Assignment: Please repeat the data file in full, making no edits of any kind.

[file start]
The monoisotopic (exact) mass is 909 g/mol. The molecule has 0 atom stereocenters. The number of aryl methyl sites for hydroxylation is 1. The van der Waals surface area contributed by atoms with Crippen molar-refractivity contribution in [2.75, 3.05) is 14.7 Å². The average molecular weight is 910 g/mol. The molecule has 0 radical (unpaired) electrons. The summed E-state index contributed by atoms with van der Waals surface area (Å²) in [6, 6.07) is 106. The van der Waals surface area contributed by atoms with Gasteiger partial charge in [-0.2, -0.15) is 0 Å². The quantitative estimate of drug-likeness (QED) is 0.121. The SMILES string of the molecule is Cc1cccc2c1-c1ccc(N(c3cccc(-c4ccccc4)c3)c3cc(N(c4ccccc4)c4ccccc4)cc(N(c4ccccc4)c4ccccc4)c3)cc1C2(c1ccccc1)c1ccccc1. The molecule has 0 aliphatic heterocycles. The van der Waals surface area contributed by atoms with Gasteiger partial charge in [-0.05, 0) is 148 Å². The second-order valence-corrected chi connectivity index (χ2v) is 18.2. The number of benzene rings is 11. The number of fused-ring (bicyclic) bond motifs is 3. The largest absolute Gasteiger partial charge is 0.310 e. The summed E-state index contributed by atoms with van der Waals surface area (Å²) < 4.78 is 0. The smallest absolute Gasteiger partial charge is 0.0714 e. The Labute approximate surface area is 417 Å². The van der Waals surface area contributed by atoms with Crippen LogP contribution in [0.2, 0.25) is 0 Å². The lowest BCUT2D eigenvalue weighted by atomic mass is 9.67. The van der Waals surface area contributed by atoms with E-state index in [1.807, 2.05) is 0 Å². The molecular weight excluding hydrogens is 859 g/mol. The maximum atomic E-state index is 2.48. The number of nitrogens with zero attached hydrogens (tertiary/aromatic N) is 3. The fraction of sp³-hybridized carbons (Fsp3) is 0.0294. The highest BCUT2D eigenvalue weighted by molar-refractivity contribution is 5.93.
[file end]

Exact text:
The monoisotopic (exact) mass is 909 g/mol. The molecule has 0 atom stereocenters. The number of aryl methyl sites for hydroxylation is 1. The van der Waals surface area contributed by atoms with Crippen molar-refractivity contribution in [2.75, 3.05) is 14.7 Å². The average molecular weight is 910 g/mol. The molecule has 0 radical (unpaired) electrons. The summed E-state index contributed by atoms with van der Waals surface area (Å²) in [6, 6.07) is 106. The van der Waals surface area contributed by atoms with Gasteiger partial charge in [-0.2, -0.15) is 0 Å². The quantitative estimate of drug-likeness (QED) is 0.121. The SMILES string of the molecule is Cc1cccc2c1-c1ccc(N(c3cccc(-c4ccccc4)c3)c3cc(N(c4ccccc4)c4ccccc4)cc(N(c4ccccc4)c4ccccc4)c3)cc1C2(c1ccccc1)c1ccccc1. The molecule has 0 aliphatic heterocycles. The van der Waals surface area contributed by atoms with Gasteiger partial charge in [-0.05, 0) is 148 Å². The second-order valence-corrected chi connectivity index (χ2v) is 18.2. The number of benzene rings is 11. The number of fused-ring (bicyclic) bond motifs is 3. The largest absolute Gasteiger partial charge is 0.310 e. The summed E-state index contributed by atoms with van der Waals surface area (Å²) < 4.78 is 0. The smallest absolute Gasteiger partial charge is 0.0714 e. The Labute approximate surface area is 417 Å². The van der Waals surface area contributed by atoms with Crippen LogP contribution in [0.2, 0.25) is 0 Å². The lowest BCUT2D eigenvalue weighted by atomic mass is 9.67. The van der Waals surface area contributed by atoms with E-state index in [1.807, 2.05) is 0 Å². The molecular weight excluding hydrogens is 859 g/mol. The maximum atomic E-state index is 2.48. The number of nitrogens with zero attached hydrogens (tertiary/aromatic N) is 3. The fraction of sp³-hybridized carbons (Fsp3) is 0.0294. The highest BCUT2D eigenvalue weighted by molar-refractivity contribution is 5.93.